EC Regulation 261/2004 is now well-known to everyone who has ever boarded a plane and had to deal with a flight delay or cancellation. This Regulation gives passengers the right to financial compensation under certain circumstances. Since this regulation took effect, many parts of it have been further interpreted and fleshed out in (European) case law. On 4 October 2012 the European Court of Justice gave a decision on a number of questions that had been submitted to it for a preliminary ruling concerning the term “denied boarding” as contained in the Regulation.

Denied boarding is defined in Article 2, in J of the Regulation as the refusal to transport passengers on a flight, even if they hold a confirmed booking and have checked in on time. If this occurs, passengers are entitled to financial compensation ranging from € 125 to € 600. Denied boarding does not entitle passengers to financial compensation if this occurs on reasonable grounds, for instance for reasons of health, safety or security, or because of inadequate travel documents.

In the decision of 4 October 2012, the passengers in question had booked a flight from A Coruña (Spain) to Santo Domingo, a flight with a stopover in Madrid. When checking in for the first leg of the journey, the passengers immediately checked in for the second leg and were also given their boarding passes for this second leg. The first flight had a delay of 1 hour and 25 minutes. Because the air carrier assumed that the passengers would not make their connecting flight due to this delay, it cancelled their boarding passes for the second leg. The booked seats were then assigned to other passengers. To the air carrier’s surprise, the passengers nonetheless showed up at the gate on time. They were not admitted to the flight, however. It was not until the next day that they were transported to their final destination, where they ultimately arrived with a delay of 27 hours.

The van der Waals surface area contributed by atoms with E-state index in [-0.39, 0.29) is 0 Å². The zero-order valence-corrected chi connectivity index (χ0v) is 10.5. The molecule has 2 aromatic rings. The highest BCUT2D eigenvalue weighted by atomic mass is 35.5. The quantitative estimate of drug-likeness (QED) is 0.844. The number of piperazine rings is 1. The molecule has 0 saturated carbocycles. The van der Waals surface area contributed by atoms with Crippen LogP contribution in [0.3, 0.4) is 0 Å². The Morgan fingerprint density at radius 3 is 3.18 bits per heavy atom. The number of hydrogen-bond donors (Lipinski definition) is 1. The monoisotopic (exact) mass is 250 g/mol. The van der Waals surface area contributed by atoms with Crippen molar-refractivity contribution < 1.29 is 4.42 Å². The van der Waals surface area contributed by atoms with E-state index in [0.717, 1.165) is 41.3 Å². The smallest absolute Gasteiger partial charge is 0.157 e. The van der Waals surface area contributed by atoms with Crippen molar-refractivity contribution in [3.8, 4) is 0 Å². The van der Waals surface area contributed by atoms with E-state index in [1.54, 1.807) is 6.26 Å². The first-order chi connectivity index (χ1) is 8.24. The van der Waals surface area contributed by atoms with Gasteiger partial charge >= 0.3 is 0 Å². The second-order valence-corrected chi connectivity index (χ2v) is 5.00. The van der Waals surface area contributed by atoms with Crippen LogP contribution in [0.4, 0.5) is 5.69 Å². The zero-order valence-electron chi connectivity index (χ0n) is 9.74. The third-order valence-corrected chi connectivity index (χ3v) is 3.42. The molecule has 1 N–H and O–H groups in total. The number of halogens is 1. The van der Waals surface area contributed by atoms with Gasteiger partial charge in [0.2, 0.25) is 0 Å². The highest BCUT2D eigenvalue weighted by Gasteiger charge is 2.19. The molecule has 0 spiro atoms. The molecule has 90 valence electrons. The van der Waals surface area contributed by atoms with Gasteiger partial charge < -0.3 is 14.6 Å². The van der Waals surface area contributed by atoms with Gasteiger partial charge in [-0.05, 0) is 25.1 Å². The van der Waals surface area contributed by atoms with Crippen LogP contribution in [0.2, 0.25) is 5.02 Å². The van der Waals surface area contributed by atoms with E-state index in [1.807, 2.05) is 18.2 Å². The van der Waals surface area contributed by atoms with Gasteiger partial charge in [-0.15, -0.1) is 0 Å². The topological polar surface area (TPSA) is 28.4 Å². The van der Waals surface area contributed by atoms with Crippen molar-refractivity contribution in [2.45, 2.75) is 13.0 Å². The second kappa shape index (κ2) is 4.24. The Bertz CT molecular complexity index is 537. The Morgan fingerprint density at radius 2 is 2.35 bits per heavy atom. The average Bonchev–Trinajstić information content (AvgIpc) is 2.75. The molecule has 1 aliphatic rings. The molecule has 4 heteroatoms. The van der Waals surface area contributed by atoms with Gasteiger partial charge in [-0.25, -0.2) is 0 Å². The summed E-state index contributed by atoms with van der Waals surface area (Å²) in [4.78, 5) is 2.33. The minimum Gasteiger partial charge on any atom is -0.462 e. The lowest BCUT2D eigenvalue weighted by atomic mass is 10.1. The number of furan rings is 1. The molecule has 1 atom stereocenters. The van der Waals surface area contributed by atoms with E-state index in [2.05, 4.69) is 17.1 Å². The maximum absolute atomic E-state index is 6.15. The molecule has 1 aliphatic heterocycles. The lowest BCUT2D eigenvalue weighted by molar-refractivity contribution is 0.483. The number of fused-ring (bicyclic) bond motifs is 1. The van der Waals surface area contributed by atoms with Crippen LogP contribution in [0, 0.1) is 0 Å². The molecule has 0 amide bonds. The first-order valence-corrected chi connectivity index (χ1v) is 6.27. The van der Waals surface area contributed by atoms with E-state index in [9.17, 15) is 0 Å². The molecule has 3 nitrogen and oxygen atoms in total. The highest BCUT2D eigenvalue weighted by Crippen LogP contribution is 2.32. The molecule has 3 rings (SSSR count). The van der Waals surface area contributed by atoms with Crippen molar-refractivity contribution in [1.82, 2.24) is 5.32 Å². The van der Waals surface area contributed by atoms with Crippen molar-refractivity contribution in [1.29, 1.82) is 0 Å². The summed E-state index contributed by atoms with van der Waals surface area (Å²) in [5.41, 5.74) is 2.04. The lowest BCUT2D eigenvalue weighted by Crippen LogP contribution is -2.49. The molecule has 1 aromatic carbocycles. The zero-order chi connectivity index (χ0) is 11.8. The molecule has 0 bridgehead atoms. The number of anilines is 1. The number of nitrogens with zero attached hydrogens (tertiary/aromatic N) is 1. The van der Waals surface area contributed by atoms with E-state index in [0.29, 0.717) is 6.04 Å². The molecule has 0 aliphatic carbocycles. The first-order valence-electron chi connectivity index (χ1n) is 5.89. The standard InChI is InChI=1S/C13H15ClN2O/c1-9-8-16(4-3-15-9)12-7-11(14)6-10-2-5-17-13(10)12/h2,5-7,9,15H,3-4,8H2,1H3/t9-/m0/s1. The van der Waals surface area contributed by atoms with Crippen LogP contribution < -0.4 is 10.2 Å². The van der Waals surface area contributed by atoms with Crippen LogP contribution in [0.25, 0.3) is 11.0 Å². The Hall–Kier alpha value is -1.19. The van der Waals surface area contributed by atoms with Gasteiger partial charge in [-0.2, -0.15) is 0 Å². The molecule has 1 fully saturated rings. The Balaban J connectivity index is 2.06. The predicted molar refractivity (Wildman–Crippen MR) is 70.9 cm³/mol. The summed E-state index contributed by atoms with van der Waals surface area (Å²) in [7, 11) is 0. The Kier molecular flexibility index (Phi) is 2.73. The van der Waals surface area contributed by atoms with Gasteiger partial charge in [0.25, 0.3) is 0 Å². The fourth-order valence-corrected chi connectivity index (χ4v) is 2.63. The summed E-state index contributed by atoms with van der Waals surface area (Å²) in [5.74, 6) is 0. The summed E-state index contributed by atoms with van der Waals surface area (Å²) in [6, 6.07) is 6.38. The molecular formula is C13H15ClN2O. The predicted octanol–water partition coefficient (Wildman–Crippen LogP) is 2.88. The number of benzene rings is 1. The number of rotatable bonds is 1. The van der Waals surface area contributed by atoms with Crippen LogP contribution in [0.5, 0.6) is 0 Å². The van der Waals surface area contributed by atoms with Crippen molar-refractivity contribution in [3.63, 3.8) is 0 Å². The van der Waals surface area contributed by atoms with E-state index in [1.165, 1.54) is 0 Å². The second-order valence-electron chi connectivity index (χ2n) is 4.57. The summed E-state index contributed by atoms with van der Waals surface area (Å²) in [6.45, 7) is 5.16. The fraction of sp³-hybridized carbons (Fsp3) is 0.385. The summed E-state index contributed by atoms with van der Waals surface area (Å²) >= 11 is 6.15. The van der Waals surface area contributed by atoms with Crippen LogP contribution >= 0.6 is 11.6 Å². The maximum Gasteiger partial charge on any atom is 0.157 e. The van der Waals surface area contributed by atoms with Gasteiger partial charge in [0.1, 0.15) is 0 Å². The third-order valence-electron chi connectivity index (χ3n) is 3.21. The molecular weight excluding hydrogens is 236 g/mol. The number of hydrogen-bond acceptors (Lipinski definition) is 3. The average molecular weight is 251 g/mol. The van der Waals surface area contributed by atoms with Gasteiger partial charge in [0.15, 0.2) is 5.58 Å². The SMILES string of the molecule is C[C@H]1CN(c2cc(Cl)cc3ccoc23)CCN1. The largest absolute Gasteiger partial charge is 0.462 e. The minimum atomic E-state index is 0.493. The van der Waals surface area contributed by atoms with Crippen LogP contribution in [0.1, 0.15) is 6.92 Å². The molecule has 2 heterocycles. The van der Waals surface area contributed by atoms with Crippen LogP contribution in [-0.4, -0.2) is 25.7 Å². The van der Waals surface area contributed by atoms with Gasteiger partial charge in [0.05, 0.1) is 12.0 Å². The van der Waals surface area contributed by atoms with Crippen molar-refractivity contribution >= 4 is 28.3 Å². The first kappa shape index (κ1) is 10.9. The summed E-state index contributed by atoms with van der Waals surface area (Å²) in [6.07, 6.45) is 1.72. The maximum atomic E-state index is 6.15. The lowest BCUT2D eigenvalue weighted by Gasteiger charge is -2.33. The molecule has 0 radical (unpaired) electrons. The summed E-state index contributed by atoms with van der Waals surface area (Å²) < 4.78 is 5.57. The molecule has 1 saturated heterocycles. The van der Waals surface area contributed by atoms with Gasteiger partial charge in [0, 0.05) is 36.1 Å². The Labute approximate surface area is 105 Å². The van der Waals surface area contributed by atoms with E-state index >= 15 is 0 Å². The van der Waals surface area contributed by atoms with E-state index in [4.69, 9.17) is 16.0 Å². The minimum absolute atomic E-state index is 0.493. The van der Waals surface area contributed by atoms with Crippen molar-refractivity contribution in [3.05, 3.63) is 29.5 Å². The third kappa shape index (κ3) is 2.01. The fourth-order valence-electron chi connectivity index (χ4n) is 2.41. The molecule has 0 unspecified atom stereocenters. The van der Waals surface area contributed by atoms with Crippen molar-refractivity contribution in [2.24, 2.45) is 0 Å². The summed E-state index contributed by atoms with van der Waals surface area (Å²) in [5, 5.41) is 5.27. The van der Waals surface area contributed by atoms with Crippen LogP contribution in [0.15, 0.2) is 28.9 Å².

The question that the European Court answered was whether a case like the one described above can be qualified as denied boarding. If that is the case, then the particular passengers are entitled to financial compensation.

According to the Court, the legislator gave the term ‘denied boarding’ a broad meaning that goes further than denial in the event of overbooking. Denied boarding for operational reasons cannot be considered to be based on reasonable grounds, which means that in the case at hand the passengers were denied boarding and are therefore entitled to financial compensation.

In the case to which this decision pertains, it was established that the passengers had reported to the gate on time. Under Dutch law, it is up to the passenger to demonstrate that they were on time, both at the check-in desk and at the gate. Experience teaches that proving this can be very difficult however. There was one case, for instance, in which the passengers, in a case identical to this one, were sent back while in the gate to the aircraft, after which their boarding passes were torn. The aircraft was still at the gate, it was still open, but still the passengers were not allowed to board. Their seats too had been sold to new passengers. The court ruled however that it had not been proven that the passengers were on time. The extensive documentation of the situation by means of photographs could have helped here, something that a future case may perhaps demonstrate.

By: Christien Beernink